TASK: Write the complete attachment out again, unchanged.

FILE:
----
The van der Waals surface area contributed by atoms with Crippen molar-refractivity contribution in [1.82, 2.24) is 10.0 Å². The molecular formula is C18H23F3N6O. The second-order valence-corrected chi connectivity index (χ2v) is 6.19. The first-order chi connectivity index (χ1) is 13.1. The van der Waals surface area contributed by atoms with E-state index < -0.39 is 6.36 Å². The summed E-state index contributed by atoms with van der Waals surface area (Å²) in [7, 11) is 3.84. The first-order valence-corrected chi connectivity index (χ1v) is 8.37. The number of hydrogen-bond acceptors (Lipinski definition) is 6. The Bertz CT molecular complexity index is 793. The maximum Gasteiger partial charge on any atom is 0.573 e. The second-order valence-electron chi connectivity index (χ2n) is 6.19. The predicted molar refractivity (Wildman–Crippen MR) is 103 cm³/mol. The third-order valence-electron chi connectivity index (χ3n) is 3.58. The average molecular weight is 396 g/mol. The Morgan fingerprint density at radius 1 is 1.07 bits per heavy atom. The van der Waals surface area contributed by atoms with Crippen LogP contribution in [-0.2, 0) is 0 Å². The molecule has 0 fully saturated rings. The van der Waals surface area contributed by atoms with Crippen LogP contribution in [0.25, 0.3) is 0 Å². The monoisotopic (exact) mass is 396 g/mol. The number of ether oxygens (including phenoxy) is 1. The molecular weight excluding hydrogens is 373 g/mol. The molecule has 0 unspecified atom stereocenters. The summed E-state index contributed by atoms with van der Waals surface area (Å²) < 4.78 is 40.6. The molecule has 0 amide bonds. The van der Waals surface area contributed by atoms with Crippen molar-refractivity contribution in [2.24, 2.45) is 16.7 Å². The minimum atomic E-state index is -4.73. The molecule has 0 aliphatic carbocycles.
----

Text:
The van der Waals surface area contributed by atoms with Crippen molar-refractivity contribution in [1.82, 2.24) is 10.0 Å². The molecular formula is C18H23F3N6O. The second-order valence-corrected chi connectivity index (χ2v) is 6.19. The first-order chi connectivity index (χ1) is 13.1. The van der Waals surface area contributed by atoms with E-state index < -0.39 is 6.36 Å². The summed E-state index contributed by atoms with van der Waals surface area (Å²) in [7, 11) is 3.84. The first-order valence-corrected chi connectivity index (χ1v) is 8.37. The number of hydrogen-bond acceptors (Lipinski definition) is 6. The Bertz CT molecular complexity index is 793. The maximum Gasteiger partial charge on any atom is 0.573 e. The second-order valence-electron chi connectivity index (χ2n) is 6.19. The predicted molar refractivity (Wildman–Crippen MR) is 103 cm³/mol. The third-order valence-electron chi connectivity index (χ3n) is 3.58. The average molecular weight is 396 g/mol. The Morgan fingerprint density at radius 1 is 1.07 bits per heavy atom. The van der Waals surface area contributed by atoms with Crippen LogP contribution in [-0.2, 0) is 0 Å². The molecule has 0 fully saturated rings. The van der Waals surface area contributed by atoms with Crippen LogP contribution in [0.25, 0.3) is 0 Å². The monoisotopic (exact) mass is 396 g/mol. The number of ether oxygens (including phenoxy) is 1. The molecular weight excluding hydrogens is 373 g/mol. The molecule has 0 unspecified atom stereocenters. The summed E-state index contributed by atoms with van der Waals surface area (Å²) < 4.78 is 40.6. The molecule has 0 amide bonds. The van der Waals surface area contributed by atoms with Crippen molar-refractivity contribution in [2.24, 2.45) is 16.7 Å². The minimum atomic E-state index is -4.73. The molecule has 0 aliphatic carbocycles.